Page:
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# Texas A&M Physicists Receive DOE Grant for Detector Research and Development

3 months ago /

Researchers in the Texas A&M University Department of Physics and Astronomy have been awarded a three-year, $1.27 million grant from the U.S. Department of Energy (DOE) in support of their world-leading detector research and development work that continues to play a key role in the SuperCDMS dark matter search experiment and other major projects at the forefront of new physics. Texas A&M physicist and 2019 Presidential Impact Fellow Rupak Mahapatra serves as principal investigator for the project, which also involves fellow Texas A&M physicists David Toback and Nader Mirabolfathi. Theirs is one of 71 projects from 50 institutions selected last month for funding as part of a$93 million DOE investment aimed at kick-starting new discoveries at the frontiers of particle physics through exploration in basic energy science.

“Particle physics plays a role in many major innovations of the 21st century, and to keep our competitive edge America must invest in the scientists and engineers that are advancing basic physical science today to create the breakthroughs of tomorrow,” said Secretary of Energy Jennifer M. Granholm. “The Department of Energy is proud to be the nation’s leading funder of physical sciences, leading to life-changing medicines, technologies and solutions that create a better future.”

For the better part of the past two decades, Mahapatra and the SuperCDMS program at Texas A&M have been instrumental in positioning SuperCDMS as a world leader in in the search for the elusive weakly interacting massive particles (WIMPs) believed to make up dark matter and therefore nearly a quarter of the universe. Since 2003, he has been a principal investigator with SuperCDMS and the affiliated SuperCDMS SNOLAB experiment, which uses highly sophisticated detector technology and advanced analysis techniques to enable cryogenically cooled (almost absolute zero temperature at -460 degrees Fahrenheit) germanium and silicon targets to detect rare nuclear recoil events — the possible energy-based footprints of dark matter.

“A dark matter particle passes through us every second, yet we do not feel it due to their extremely rare interaction with ordinary matter,” said Mahapatra, a professor at Texas A&M and member of the George P. and Cynthia Woods Mitchell Institute for Fundamental Physics and Astronomy since 2008. “In collaboration with Stanford, our group is leading the detector development for next-generation dark matter detectors utilizing cryogenically cooled semiconductor detectors with transition edge sensors.”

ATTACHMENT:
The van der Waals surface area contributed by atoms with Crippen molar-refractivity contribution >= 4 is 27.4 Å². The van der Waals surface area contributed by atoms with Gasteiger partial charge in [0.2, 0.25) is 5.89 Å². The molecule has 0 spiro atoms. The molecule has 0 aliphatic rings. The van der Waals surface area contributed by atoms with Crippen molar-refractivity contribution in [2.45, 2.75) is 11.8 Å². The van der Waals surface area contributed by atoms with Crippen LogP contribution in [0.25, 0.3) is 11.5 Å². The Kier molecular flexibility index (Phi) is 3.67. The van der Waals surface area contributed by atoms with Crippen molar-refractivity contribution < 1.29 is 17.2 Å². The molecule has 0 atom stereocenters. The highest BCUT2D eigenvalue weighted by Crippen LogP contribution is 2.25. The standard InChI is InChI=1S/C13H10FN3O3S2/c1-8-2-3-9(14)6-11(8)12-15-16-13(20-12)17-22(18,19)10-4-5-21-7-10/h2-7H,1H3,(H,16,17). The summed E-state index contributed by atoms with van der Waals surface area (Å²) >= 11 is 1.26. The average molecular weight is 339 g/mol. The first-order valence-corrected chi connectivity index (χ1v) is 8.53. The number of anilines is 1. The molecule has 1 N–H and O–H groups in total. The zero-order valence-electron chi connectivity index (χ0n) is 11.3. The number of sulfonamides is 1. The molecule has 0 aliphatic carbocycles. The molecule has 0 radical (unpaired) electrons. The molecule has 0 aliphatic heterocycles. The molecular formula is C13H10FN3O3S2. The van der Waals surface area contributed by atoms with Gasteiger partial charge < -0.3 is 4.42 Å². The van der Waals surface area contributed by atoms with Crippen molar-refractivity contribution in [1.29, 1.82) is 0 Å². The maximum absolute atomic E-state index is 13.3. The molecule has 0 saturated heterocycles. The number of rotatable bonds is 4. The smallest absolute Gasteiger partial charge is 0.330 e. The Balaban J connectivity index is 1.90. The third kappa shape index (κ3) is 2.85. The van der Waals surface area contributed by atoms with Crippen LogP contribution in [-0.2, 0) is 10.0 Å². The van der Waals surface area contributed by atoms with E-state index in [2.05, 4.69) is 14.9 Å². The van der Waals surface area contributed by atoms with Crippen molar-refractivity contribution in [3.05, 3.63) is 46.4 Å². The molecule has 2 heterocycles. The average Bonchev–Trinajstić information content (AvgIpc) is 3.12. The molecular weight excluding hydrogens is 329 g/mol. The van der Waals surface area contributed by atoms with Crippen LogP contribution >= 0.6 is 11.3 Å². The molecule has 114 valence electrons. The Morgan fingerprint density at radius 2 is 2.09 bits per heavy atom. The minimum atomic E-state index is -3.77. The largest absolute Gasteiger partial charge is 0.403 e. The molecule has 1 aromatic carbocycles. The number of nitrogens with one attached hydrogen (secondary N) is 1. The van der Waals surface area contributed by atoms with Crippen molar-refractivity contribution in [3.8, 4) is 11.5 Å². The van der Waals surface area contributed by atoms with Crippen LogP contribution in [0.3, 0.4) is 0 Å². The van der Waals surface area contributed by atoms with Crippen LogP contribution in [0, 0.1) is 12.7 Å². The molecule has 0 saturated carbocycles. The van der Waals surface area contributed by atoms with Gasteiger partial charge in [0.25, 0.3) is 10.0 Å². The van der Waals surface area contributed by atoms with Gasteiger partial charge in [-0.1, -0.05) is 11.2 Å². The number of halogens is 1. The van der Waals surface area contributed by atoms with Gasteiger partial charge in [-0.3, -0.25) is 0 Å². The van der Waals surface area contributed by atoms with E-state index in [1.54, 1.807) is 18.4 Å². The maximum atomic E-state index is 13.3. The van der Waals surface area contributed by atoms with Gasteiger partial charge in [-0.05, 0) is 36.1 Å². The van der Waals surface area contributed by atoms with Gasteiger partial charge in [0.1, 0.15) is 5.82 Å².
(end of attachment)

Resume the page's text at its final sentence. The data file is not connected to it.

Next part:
What starts in Mahapatra’s laboratory as bare germanium and silicon crystals is painstakingly transformed through a series of high-performance, semiconductor technology-driven steps. First, the crystals are characterized based on purity and then polished to detector-grade specifications. Next, they are enhanced with a thin layer of film, onto which their Texas A&M-developed transition edge sensors are photolithographically patterned. Finally, the film is cryogenically tested using liquid helium and then carefully packaged for transport for additional scientific testing and payload preparation.

Powered by five concurrent DOE awards in the past few years, Mahapatra and his group continue to lead the design and development of cutting-edge detector technologies capable of dramatically improving the scientific potential of dark matter searches as well as those for beyond Standard Model (BSM) physics using coherent scattering of neutrinos. One such example, the Mitchell Institute Neutrino Experiment at Reactor (MINER), is housed at the Texas A&M Nuclear Science Center. Another example is the new SPICE/HeRALD collaboration led by Lawrence Berkeley National Laboratory that received $2 million in funding last year through the DOE New Initiatives in Dark Matter (NIDM) — half a million of which was allocated to Mahapatra’s group. “Most of these new detector development efforts focus on low-threshold detection that holds the key to discoveries in low-mass dark matter searches and reactor-based coherent neutrino scattering searches,” Mahapatra said. “Our SuperCDMS group is in good position to contribute to many exciting aspects of those efforts while also providing excellent training for graduate students and postdoctoral researchers. We also are playing leadership roles in the SNOLAB data acquisition, thanks to excellent computing infrastructure that has demonstrated its capabilities in Monte Carlo simulations and data processing.” All projects approved for funding are managed by the Office of High Energy Physics within the DOE Office of Science. The SuperCDMS collaboration’s work is funded by the DOE along with the National Science Foundation and the Natural Sciences and Engineering Research Council of Canada (NSERC). # # # # # # # # # # About Research at Texas A&M University: As one of the world’s leading research institutions, Texas A&M is at the forefront in making significant contributions to scholarship and discovery, including science and technology. Research conducted at Texas A&M generated annual expenditures of more than$1.131 billion in fiscal year 2020. Texas A&M ranked in the top 25 of the most recent National Science Foundation Higher Education Research and Development survey based on expenditures of more than \$952 million in fiscal year 2019. Texas A&M’s research creates new knowledge that provides basic, fundamental, and applied contributions resulting in economic benefits to the state, nation, and world. To learn more, visit Research@Texas A&M.

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Contact: Shana K. Hutchins, (979) 862-1237 or shutchins@science.tamu.edu or Dr. Rupak Mahapatra, (979) 229-4196 or mahapatra@physics.tamu.edu

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